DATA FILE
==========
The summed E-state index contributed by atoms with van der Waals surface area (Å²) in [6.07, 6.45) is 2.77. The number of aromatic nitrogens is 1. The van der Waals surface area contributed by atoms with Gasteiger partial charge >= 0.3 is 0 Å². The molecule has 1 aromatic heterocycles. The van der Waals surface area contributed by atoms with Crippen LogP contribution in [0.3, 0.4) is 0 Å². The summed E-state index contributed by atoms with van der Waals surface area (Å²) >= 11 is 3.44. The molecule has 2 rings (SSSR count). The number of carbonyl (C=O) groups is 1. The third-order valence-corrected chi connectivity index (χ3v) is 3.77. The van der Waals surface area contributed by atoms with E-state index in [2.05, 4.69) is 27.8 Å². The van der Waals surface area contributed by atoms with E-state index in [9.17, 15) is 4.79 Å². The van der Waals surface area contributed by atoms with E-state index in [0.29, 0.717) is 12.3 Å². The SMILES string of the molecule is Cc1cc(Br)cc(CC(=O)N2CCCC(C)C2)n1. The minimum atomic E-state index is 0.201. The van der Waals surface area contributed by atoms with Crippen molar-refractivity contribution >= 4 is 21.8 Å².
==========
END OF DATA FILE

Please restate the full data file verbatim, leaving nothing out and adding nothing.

The summed E-state index contributed by atoms with van der Waals surface area (Å²) in [6.07, 6.45) is 2.77. The number of aromatic nitrogens is 1. The van der Waals surface area contributed by atoms with Gasteiger partial charge >= 0.3 is 0 Å². The molecule has 1 aromatic heterocycles. The van der Waals surface area contributed by atoms with Crippen LogP contribution in [0.3, 0.4) is 0 Å². The summed E-state index contributed by atoms with van der Waals surface area (Å²) >= 11 is 3.44. The molecule has 2 rings (SSSR count). The number of carbonyl (C=O) groups is 1. The third-order valence-corrected chi connectivity index (χ3v) is 3.77. The van der Waals surface area contributed by atoms with E-state index in [2.05, 4.69) is 27.8 Å². The van der Waals surface area contributed by atoms with E-state index in [9.17, 15) is 4.79 Å². The van der Waals surface area contributed by atoms with E-state index in [0.29, 0.717) is 12.3 Å². The SMILES string of the molecule is Cc1cc(Br)cc(CC(=O)N2CCCC(C)C2)n1. The minimum atomic E-state index is 0.201. The van der Waals surface area contributed by atoms with Crippen molar-refractivity contribution >= 4 is 21.8 Å².